John May

Dr. John May

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16 years, 23 days
Pasadena, California, United States

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I have been a part of the Mathematical Software Group at Maplesoft since 2007. I have a Ph.D in Mathematics from North Carolina State University as well as Masters and Bachelors degrees from the University of Oregon. I have been working on research in computational mathematics since 1997. I currently work on symbolic solvers and visualization as well as other subsystems of Maple.

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These are Posts that have been published by John May

If you are interested in listing to me ramble for an hour about integration algorithms, it looks like the recording of the Webinar I gave in early September has been posted to the academic webinar archive: Theory and Practice of Symbolic Integration in Maple. I tried to make it a broad introduction for someone with...

I have gotten some comments about my new avatar, including a few commenting that while my picture is clear on the blog contributors sidebar, it is "blurry" on my blog posts. I just wanted clear this up.  I am not in the witness protection program; I just really love singular values.  My new avatar, just like my old one, is a rank 4 approximation of a picture of me using the singular value decomposition.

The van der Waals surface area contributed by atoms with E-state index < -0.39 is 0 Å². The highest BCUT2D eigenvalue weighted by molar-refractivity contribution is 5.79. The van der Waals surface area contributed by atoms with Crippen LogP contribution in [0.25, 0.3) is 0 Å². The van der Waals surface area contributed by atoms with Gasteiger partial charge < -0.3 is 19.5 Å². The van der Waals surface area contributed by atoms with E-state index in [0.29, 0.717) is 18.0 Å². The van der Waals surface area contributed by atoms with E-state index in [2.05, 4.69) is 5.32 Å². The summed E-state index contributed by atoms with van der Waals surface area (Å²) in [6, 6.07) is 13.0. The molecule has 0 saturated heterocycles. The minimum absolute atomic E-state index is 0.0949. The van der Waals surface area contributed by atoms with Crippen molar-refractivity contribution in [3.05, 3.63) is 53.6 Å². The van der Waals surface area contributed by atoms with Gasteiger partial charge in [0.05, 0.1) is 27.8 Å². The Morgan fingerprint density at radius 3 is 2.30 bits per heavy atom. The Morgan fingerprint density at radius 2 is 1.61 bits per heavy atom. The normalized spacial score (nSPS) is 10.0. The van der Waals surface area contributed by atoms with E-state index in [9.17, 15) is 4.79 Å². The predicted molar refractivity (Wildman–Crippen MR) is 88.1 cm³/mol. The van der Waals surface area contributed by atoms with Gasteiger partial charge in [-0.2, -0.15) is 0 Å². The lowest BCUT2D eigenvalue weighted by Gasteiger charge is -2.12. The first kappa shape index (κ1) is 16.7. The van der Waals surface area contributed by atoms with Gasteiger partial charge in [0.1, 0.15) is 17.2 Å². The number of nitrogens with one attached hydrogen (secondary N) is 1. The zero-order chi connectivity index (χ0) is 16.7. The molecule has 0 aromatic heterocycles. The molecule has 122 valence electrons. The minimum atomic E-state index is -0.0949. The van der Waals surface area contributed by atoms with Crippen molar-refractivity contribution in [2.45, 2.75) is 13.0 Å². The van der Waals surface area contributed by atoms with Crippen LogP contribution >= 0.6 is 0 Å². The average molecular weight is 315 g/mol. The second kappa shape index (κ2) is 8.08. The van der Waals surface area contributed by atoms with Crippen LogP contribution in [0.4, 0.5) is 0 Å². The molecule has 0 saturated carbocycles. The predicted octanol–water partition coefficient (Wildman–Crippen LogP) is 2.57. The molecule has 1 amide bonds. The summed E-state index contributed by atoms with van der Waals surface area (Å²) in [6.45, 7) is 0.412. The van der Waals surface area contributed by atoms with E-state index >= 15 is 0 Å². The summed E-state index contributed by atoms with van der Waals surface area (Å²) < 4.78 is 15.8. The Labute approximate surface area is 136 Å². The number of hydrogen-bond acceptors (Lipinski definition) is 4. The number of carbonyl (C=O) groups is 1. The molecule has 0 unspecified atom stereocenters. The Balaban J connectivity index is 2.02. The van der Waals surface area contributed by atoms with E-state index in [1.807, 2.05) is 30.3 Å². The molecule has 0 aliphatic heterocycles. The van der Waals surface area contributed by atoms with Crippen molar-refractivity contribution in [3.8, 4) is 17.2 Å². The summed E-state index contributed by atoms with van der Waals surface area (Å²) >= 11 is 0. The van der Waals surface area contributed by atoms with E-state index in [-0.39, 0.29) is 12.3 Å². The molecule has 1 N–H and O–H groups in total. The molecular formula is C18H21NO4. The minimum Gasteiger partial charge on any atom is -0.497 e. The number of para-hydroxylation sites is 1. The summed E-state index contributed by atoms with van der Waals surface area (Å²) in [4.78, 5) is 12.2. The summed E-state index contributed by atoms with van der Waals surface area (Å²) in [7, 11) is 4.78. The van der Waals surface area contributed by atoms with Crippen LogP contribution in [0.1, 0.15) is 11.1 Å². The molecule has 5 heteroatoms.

In a series of posts now imported to the Maplesoft blog (starting here), I have been talking about pseudo-random number sequences, but since part of what kicked off this series was a paper on true random number generation (with LASERS!) I thought I would share some routines I wrote that alllow you to use the two main true random number sources available on the web (neither using lasers, sadly).

In this post I'll introduce is a nice visual test of randomness from signal processing. The main idea of this test to look at how a random sequence correlates with itself.

It's been a while since I wrote one of these random posts, but I still have a couple more I wanted to write.  In this post, I want to describe one of the tests used in the paper that initially inspired this series of posts: the Wald-Wolfowitz runs test.  This test is interesting in that it does not test for uniformity

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